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Privatization battle in Pennsylvania: lessons learned from Washington privatization

A year ago, if Tom Dieker wanted to pick up a bottle of Stolichnaya vodka, he had to drive to one of the small state stores near his suburban Seattle home.

Now, almost eight months after Washington state sold off those stores, chances are he can find it at his local Safeway supermarket, one of roughly 1,700 private retailers now selling liquor in the state.

“If you want just sort of a popular brand, you can find it at grocery stores now,” said Dieker, 46, vice president of sales for a consulting firm. “If you want a really nice bottle of scotch, something not so run-of-the-mill, there are some nice wine and liquor stores.”

It’s a level of convenience Pennsylvania consumers can only imagine, but not one without drawbacks. Average liquor prices have increased in Washington, small business owners have struggled to compete with large retailers, and reports of shoplifting have law enforcement officials calling for better liquor theft tracking.

As Gov. Tom Corbett seeks to end Pennsylvania’s wine and liquor monopoly, both sides in the debate have placed Washington in the spotlight.

Prices tick up

According to the Washington State Department of Revenue, the average retail price of a liter of liquor was up $2.64 in December compared with a year ago, when the state stores were the only game in town. The higher prices have prompted some residents to go over the border to Idaho and Oregon.

With an average price per liter that is more than $5 lower than in southern Washington, the 12 Oregon liquor stores on Washington’s border, operated by private contractors paid a commission by the state, have seen a 34 percent increase in sales since Washington privatized, said Oregon Liquor Commission spokeswoman Christi Scott.

That hasn’t dampened sales in Washington. With the number of liquor outlets more than quadrupling, overall liquor sales are up slightly, said Liquor Control Board spokesman Brian Smith. It’s a matter of availability, he said.

“You have more volume, you went from 329 to 1,700-plus stores,” Smith noted.

That has meant increased liquor tax revenue to supplement the $31 million the state raised by auctioning off the rights to operate its state stores to private owners. Smith said the state expects to more than break even.

Privatization supporters attribute the higher average prices to Washington’s high liquor taxes, which were left untouched, and a combined 27 percent in new fees levied on gross sales at the wholesale and retail levels. Those fees will drop to 22 percent in two years.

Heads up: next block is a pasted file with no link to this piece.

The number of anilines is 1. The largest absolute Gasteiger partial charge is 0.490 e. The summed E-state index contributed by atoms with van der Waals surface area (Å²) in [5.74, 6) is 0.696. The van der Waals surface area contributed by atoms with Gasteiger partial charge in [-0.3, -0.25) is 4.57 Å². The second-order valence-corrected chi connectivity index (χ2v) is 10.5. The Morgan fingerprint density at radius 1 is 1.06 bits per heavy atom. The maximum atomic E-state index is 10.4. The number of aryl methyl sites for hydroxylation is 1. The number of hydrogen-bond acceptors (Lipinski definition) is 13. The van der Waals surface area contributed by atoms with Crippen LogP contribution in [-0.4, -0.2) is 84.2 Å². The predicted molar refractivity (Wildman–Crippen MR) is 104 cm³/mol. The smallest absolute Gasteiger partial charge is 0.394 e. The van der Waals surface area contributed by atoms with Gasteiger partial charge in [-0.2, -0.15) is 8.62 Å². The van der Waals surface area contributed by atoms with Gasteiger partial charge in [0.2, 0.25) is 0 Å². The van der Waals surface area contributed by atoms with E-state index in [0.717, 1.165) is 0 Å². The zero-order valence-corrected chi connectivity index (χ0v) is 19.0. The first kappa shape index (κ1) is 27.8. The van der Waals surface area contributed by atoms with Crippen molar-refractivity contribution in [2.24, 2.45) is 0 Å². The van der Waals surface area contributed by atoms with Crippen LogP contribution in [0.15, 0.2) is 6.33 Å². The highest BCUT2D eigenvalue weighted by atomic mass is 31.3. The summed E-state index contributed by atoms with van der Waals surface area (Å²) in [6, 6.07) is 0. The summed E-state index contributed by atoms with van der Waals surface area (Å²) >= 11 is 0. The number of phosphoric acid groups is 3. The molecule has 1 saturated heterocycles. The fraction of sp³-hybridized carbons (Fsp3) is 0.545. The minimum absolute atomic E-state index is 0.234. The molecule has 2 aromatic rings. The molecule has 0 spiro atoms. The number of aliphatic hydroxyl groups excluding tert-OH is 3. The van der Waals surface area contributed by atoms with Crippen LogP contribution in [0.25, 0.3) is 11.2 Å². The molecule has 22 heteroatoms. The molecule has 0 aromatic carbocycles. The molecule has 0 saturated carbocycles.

Washington’s privatization push began in 2010 but faltered when voters — worried about the potential loss of state revenue and the prospect of Jack Daniels bottles displayed next to the Ruffles at every 7-Eleven — defeated a privatization initiative at the polls.

The plan was reworked by Costco and food retailers in 2011 to limit liquor sales to stores with 10,000 or more square feet of retail space. It was put back on the ballot and coupled with a massive ad campaign funded primarily by Costco. The new plan left the state’s liquor tax structure in place and added surcharges of 10 percent at the wholesale and 17 percent at the retail level to prevent a decline in state revenue.

Voters passed the new initiative in November 2011, and by last April, the state had auctioned off the rights to operate its 329 state liquor stores and issued more than 1,000 additional licenses to retailers like Costco, Safeway and Trader Joe’s to sell liquor at their locations. In June, the system went live.

There are some key differences between Washington and Pennsylvania. While Washington once controlled the sale of spirits like whiskey and gin, residents in the state that is home to Starbucks and Microsoft have been able to buy wine and beer at supermarkets and other retailers for decades.

Liquor in Washington is taxed at a rate of 20.5 percent, plus $3.77 per liter. Its state stores collected a 51.9 percent markup on liquor before privatization. Now the state imposes 27 percent in new fees at the wholesale and retail level to recoup those profits. Retailers and wholesalers tack on their profit on top of that amount.

In Pennsylvania, consumers pay an 18 percent Johnstown Flood Tax in addition to a 6 percent sales tax and various smaller levies. State stores collect a 30 percent markup that contributes to an annual profit the system contributes to state revenues each year.

Unlike Washington, Corbett has no plan to impose new fees on wholesale and retail dealers to make up for that profit. Instead, his plan proposes making up for the revenue with flat annual license renewal fees.

Corbett took Washington’s experience and that of other states into consideration in putting his plan together, said spokesman Eric Shirk.

plan would replace the state stores with 1,200 licensed private wine and spirits retailers. It would also expand beer and/or wine sales to convenience stores, drug stores, supermarkets and big box retailers. Legislation implementing the plan is expected to be introduced in the House in March, and would need to pass the House and Senate.

Privatization is working for Washington consumers, said Ed Cooper, spokesman for Total Wine & More, a national chain that has opened three superstores in Washington and plans to open 10 more. If they shop around, they can find cheaper prices, he said. Like any other product, liquor is offered at different prices by different retailers, making the average price somewhat irrelevant.